In 1947, the DCAB first discussed the need to establish a home ‘for elderly blind persons needing a little extra care and attention’. A suitable property – a large house and, subsequently, the next-door property, overlooking the Taw and Torridge estuaries – was purchased at Instow, North Devon, in 1951. It was named Andrew Home after Alice Andrew, for 24 years the home teacher for the North Devon area. Andrew Home provided permanent accommodation for 24 blind residents and for holidaying and convalescent guests. Accounts from the period show an asset value, including furniture and equipment, of £13,852 10s 8d, and an annual household income and expenditure account of £404 19s 6d. The Home was highly successful for many years – despite a ceiling collapse in 1955! – providing excellent care, outings, interests and companionship for elderly blind people not able to care for themselves. Eventually, the home was sold, in 1981, after caring for blind people for 30 years.

From the earliest times to very recently, the charity organised an annual craft show where blind people exhibited their handiwork. It proved a popular event until very late in the 20th century, when dwindling numbers of entries made it non-viable. Blind people are nowadays far less likely to live isolated lives in their homes, and far more likely to be working and active in their communities, and craftwork is not so central to their lives anymore. In other ways, though, the DCAB continues to facilitate many social activities. As far back as the 1930s, the charity was organising socials and parties in the winter months and outings in the summer. Annual holidays took place from the 1960s, the first one being to Bournemouth in 1963 for 20 blind people and their guides, and a scheme for families and young people to take a break at holiday camps in the south west was introduced in 1968. We also have links to 20 long-established clubs for blind people across Devon through which visually-impaired people meet and enjoy outings and shared pastimes.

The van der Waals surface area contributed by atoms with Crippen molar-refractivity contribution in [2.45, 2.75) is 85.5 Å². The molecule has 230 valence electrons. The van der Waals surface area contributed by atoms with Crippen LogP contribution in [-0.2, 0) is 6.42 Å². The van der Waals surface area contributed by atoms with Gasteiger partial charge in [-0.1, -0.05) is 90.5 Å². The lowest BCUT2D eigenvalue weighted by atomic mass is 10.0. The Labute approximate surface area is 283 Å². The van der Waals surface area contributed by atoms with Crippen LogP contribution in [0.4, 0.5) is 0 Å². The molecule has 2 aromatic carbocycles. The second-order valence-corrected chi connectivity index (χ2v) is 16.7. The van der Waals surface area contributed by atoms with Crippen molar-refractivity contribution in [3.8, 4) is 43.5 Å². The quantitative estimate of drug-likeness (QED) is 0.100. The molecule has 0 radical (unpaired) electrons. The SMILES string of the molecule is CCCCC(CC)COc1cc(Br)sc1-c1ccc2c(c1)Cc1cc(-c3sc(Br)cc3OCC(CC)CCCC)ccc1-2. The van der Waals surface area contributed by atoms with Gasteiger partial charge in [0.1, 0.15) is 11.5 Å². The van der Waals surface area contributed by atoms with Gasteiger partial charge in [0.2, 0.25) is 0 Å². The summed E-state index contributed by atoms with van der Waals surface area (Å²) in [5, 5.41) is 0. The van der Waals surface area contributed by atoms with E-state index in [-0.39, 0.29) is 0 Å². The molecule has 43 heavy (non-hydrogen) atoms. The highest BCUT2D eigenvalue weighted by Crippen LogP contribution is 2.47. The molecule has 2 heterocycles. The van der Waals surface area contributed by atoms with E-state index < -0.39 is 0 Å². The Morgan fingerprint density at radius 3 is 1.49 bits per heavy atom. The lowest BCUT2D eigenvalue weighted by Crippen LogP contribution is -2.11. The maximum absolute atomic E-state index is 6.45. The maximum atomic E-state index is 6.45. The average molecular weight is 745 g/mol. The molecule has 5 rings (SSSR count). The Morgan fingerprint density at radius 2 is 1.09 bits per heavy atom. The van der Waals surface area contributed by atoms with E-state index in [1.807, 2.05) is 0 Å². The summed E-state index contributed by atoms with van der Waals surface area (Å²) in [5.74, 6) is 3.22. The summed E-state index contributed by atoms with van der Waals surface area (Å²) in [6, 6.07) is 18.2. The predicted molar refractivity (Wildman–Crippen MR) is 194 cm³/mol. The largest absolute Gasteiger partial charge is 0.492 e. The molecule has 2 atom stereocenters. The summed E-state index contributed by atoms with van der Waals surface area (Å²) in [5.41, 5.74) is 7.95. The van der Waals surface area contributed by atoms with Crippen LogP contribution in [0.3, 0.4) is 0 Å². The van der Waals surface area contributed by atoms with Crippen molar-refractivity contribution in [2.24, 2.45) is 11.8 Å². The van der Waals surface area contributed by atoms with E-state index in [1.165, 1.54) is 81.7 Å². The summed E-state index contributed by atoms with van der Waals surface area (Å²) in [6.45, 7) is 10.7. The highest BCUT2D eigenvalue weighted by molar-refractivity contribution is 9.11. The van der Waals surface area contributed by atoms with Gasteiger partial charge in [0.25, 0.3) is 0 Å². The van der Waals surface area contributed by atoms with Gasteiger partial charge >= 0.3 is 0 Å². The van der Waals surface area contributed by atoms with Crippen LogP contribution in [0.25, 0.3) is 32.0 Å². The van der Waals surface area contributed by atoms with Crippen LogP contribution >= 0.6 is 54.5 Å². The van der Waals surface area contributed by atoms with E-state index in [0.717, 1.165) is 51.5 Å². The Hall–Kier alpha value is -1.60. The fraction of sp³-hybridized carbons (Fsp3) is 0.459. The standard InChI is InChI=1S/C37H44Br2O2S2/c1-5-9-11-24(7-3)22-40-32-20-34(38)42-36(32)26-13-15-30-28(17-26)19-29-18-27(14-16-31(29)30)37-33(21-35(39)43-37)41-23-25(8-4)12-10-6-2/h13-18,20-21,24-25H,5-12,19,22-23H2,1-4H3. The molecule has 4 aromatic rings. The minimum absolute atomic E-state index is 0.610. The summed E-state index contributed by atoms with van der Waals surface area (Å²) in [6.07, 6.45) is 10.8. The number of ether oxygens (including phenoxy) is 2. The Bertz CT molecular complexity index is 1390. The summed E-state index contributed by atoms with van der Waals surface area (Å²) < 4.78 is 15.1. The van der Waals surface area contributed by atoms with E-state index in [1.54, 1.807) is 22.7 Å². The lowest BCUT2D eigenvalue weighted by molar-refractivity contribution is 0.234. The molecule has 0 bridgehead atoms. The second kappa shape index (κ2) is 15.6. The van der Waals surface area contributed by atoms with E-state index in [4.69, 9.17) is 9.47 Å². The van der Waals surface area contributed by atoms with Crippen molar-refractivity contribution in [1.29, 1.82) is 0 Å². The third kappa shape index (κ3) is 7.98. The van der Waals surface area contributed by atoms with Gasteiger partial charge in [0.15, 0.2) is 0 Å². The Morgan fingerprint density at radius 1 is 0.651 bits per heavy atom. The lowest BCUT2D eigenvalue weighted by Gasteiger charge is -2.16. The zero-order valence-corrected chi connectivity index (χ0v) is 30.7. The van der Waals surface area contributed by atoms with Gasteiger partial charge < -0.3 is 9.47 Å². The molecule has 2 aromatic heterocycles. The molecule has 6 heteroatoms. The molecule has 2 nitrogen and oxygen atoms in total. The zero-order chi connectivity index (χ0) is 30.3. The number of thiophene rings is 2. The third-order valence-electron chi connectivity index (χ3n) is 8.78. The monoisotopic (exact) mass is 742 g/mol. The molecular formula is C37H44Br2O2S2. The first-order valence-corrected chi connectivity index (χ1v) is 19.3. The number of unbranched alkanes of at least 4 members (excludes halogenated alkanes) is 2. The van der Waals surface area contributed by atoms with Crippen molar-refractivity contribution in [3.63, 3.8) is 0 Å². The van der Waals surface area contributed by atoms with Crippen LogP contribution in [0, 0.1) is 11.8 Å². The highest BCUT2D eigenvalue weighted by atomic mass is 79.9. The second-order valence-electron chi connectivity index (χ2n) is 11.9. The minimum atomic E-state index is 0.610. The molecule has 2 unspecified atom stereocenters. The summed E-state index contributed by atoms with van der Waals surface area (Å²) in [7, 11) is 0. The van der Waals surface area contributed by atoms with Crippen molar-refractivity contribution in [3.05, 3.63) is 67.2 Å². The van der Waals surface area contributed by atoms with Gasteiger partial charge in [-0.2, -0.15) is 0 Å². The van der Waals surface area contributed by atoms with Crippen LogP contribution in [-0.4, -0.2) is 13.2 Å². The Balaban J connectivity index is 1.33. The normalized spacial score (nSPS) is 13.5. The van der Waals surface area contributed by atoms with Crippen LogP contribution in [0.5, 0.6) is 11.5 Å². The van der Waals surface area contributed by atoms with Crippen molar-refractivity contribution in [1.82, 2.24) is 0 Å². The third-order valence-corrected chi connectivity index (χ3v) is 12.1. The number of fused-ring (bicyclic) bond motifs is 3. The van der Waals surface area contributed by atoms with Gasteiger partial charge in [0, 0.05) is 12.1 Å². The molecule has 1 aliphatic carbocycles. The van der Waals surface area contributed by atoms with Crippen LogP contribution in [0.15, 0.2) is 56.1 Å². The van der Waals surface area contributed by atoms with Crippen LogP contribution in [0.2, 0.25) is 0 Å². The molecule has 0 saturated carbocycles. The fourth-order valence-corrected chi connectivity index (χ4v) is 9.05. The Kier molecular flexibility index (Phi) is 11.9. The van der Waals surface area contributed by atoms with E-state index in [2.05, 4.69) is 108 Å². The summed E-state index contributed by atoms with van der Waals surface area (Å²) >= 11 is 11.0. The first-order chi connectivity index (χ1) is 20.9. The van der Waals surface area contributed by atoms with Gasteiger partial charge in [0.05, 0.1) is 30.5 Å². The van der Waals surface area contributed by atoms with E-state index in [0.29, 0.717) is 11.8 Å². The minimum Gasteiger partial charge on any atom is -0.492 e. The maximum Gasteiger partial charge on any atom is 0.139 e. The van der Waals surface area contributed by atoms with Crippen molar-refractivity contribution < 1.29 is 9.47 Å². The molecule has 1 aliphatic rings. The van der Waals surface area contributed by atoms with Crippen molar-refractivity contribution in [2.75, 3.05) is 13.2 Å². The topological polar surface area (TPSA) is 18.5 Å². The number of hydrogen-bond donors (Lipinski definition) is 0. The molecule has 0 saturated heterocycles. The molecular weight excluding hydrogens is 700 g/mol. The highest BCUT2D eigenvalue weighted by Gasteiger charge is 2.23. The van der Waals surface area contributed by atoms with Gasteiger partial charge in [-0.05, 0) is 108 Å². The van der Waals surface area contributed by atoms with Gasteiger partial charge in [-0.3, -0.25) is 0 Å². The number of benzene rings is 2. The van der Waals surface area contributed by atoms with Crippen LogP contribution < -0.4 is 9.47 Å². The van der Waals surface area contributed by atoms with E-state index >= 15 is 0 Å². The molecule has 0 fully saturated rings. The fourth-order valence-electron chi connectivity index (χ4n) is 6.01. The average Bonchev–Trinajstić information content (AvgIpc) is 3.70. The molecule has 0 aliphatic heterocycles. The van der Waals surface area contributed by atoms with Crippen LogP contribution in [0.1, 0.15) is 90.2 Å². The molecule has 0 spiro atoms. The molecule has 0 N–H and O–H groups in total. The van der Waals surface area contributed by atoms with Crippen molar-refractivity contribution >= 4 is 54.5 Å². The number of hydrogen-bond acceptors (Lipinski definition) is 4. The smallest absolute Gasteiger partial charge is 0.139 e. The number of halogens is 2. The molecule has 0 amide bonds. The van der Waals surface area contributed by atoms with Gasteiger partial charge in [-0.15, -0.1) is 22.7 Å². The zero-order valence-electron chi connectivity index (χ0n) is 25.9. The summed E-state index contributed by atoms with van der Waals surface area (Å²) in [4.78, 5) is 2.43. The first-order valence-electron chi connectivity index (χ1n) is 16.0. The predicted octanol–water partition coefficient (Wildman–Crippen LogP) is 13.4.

Modern aids and new forms of assistance mean that independence is a reality for most visually-impaired people. The DCAB has always played a major role in furthering this. It has always provided small grants, for example, for items that enable independent living. Over the decades the things these grants have been put towards has changed markedly. The charity’s records show that in earlier years they were used for, amongst other things, repairs to dentures and hearing aids, a caravan for a blind agricultural worker, a batch of month-old chicks for a poultry breeder, wheelbarrow and cloches for a blind gardener, a harmonica for a ’16 year old boy deprived of a normal home life’, pig-meal to replace some stolen from a blind pig-keeper, and the fares for a blind couple with a baby travelling to Ireland and for a mother visiting a blind child in hospital. Nowadays, the DCAB is more likely to be awarding grants towards talking microwaves, talking wristwatches and electronic reading aids. The DCAB’s resource centre, established some twenty years ago, had a huge facelift in 2011 and now represents the best that can be offered to visually-impaired people. The same centre also provides Low Vision Clinics and advice, the modern-day version of our counselling ‘surgeries’ offered from the 1970s.